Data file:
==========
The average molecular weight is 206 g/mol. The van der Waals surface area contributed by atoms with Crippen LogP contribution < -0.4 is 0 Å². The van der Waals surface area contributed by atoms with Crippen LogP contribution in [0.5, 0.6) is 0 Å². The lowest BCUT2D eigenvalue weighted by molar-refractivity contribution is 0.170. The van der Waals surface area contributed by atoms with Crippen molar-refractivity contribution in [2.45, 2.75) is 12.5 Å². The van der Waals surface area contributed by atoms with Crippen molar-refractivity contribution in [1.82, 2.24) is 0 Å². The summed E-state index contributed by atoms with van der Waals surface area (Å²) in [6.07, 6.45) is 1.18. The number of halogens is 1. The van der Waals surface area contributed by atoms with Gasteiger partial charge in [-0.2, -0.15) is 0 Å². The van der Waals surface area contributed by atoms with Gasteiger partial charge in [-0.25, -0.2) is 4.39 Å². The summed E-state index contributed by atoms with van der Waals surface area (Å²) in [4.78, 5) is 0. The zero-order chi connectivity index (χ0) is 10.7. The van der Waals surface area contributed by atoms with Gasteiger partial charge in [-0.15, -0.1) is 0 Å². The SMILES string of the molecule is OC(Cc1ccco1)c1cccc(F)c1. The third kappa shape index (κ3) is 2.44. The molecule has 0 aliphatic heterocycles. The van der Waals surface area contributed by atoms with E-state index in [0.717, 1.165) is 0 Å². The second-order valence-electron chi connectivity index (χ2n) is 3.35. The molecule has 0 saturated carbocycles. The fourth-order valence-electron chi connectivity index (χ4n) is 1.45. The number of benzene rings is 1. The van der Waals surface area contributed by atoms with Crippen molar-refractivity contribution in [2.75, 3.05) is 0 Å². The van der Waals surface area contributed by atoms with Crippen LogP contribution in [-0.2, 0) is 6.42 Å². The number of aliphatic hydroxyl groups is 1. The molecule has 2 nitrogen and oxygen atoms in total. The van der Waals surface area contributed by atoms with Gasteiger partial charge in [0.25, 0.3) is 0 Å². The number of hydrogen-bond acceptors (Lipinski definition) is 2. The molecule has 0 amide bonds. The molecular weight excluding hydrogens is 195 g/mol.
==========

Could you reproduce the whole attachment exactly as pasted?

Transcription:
The average molecular weight is 206 g/mol. The van der Waals surface area contributed by atoms with Crippen LogP contribution < -0.4 is 0 Å². The van der Waals surface area contributed by atoms with Crippen LogP contribution in [0.5, 0.6) is 0 Å². The lowest BCUT2D eigenvalue weighted by molar-refractivity contribution is 0.170. The van der Waals surface area contributed by atoms with Crippen molar-refractivity contribution in [2.45, 2.75) is 12.5 Å². The van der Waals surface area contributed by atoms with Crippen molar-refractivity contribution in [1.82, 2.24) is 0 Å². The summed E-state index contributed by atoms with van der Waals surface area (Å²) in [6.07, 6.45) is 1.18. The number of halogens is 1. The van der Waals surface area contributed by atoms with Gasteiger partial charge in [-0.2, -0.15) is 0 Å². The van der Waals surface area contributed by atoms with Gasteiger partial charge in [-0.25, -0.2) is 4.39 Å². The summed E-state index contributed by atoms with van der Waals surface area (Å²) in [4.78, 5) is 0. The zero-order chi connectivity index (χ0) is 10.7. The van der Waals surface area contributed by atoms with Gasteiger partial charge in [-0.15, -0.1) is 0 Å². The SMILES string of the molecule is OC(Cc1ccco1)c1cccc(F)c1. The third kappa shape index (κ3) is 2.44. The molecule has 0 aliphatic heterocycles. The van der Waals surface area contributed by atoms with E-state index in [0.717, 1.165) is 0 Å². The second-order valence-electron chi connectivity index (χ2n) is 3.35. The molecule has 0 saturated carbocycles. The fourth-order valence-electron chi connectivity index (χ4n) is 1.45. The number of benzene rings is 1. The van der Waals surface area contributed by atoms with Crippen molar-refractivity contribution in [2.75, 3.05) is 0 Å². The van der Waals surface area contributed by atoms with Crippen LogP contribution in [-0.2, 0) is 6.42 Å². The number of aliphatic hydroxyl groups is 1. The molecule has 2 nitrogen and oxygen atoms in total. The van der Waals surface area contributed by atoms with Gasteiger partial charge in [0.25, 0.3) is 0 Å². The number of hydrogen-bond acceptors (Lipinski definition) is 2. The molecule has 0 amide bonds. The molecular weight excluding hydrogens is 195 g/mol.